The big benefit though is, as each of my two daughters turned 18, I began making payments to them that would be designated as their dividends by my accountant. I wonder if it is coincidental that as soon as your children turn 18 and you can pay them legally that they go off to university at the other end of the country and the Bank of Dad is no further ahead!

Back to the story; with the personal exemption tax deduction now over $10,000 for everyone in Canada that meant I was able to pay them more than enough to cover their university tuition and living expenses. On which they paid no tax! Personally I view it as a parent’s responsibility to provide your child’s education, including university. I don’t think student debt is ethical! So since I was going to be paying that money anyways it was good to make it tax deductible. Of course, the dividends were always well under the personal exemption so that they were still able to transfer the Tuition Deduction back to apply my wife’s earned income for even more tax benefits the following year.

I should also comment that an RESP is a good vehicle and back in the days when I was an employee I tried to deposit the maximum each year. However, it was a challenge on an employee salary. I’m glad I started my businesses because my kids would be carrying serious student loan debt today if I hadn’t. An RESP is basically a smart idea because you are getting the 20% Canadian Education Savings Grant (CESG) federal grant contribution to the fund. I don’t feel the same about RRSP’s but that is another story.

The one experience of regret for me was my investment management. I was using a self directed plan with mutual funds. That isn’t necessarily a bad thing in itself. However, when I was young I believed I was a self-styled investment guru and I was chasing the big returns. It was me against the world; John Wayne & Rambo-style. Only unconventional wisdom teaches you that is not the smart approach! Over the life of the plan my overall return was probably just above zero. If I had to do it over again I would just buy some big bank shares in the RESP and add to them every year. Don’t chase the return; just keep adding to the fund in a boring dividend paying stock. Regardless I still think the RESP was a great plan because it was forced savings. We saved about $45K in it. Unfortunately that wasn’t enough to pay for two 4-year degrees at a non-local university. So my businesses came to the rescue.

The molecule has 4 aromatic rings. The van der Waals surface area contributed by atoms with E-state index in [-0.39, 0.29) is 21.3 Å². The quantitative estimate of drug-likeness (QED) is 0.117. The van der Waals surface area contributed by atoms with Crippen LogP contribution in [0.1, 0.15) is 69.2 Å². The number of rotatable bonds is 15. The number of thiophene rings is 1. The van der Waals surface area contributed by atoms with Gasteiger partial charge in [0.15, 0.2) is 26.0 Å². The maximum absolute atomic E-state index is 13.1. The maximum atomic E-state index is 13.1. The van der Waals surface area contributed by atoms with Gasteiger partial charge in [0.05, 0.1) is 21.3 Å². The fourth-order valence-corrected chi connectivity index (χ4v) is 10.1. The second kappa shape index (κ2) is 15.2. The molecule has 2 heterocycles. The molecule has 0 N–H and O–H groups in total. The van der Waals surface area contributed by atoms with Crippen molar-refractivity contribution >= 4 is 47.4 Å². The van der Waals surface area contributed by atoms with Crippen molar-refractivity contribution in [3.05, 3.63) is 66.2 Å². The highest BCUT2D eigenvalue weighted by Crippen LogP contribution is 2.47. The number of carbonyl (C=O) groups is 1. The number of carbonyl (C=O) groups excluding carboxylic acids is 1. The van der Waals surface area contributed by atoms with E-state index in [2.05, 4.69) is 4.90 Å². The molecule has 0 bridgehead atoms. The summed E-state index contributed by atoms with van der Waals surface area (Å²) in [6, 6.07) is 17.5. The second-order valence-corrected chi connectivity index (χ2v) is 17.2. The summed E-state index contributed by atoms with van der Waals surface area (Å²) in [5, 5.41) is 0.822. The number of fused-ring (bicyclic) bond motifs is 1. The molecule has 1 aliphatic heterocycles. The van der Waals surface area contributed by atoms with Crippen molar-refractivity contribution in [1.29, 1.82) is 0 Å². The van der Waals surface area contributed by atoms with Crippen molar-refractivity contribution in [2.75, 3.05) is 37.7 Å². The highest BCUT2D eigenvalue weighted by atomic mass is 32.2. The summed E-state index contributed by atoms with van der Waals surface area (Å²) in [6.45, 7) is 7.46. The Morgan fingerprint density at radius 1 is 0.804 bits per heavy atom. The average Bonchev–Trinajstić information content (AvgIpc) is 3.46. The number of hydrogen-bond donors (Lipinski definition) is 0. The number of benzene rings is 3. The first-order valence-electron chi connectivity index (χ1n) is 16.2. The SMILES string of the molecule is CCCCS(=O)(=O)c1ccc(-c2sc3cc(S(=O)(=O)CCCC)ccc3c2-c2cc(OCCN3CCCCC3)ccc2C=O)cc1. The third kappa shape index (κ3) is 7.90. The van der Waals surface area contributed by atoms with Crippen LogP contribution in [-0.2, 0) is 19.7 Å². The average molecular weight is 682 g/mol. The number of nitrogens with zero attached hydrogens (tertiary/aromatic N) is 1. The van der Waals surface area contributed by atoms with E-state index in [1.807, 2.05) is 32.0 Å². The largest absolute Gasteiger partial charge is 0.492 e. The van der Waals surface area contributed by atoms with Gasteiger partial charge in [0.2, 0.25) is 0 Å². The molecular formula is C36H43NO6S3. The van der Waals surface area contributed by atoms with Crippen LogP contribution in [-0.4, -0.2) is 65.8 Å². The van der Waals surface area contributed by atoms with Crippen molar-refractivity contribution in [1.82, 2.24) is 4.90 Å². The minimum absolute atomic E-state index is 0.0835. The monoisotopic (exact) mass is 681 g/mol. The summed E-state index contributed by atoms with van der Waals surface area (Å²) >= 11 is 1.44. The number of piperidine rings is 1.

One little interesting tidbit I discovered is that once the first child heads off to university you are able to start withdrawing from the fund. I used those withdrawn funds to make additional contributions back into the fund for even more CESG in the name of the second child. It seemed like double dipping but when I asked CRA it is legitimate.

Monday, July 11, 2011

Paying Yourself with Dividends

Do you take out all dividends out of your small business to pay yourself?

I keep getting asked this question a lot. As a general rule "Yes", I use all dividends. I've had two accountants for my IT consulting business and both are fans of dividends so I guess I just "go with the flow". However, your accountant may want you to do payroll and it is important to be on the same wavelength as your accountant.

From a “no-lose” perspective, you should at least set up the share structure in your corporation to accommodate the payment of dividends to all of your family members if you ever change accountants. I’ll cover those details in another posting. I talk about this in great deal on my consultant mentoring website; Brock Consultants.

Basically the cash flow works like this. I just merrily spend money out of my own pocket all year; including cash, personal credit cards, and personal cheques. Of course, as any seasoned business person will tell you, it is necessary to ask for receipts for everything you purchase. I don't have any concept of getting "paid" on a regular schedule. Whenever I need money for any reason, I just write a business cheque for the desired amount. It is recorded by my bookkeeper as a draw, and detailed as an advance on expenses. I simply deposit it in our personal account (joint with my wife) to replenish my personal money.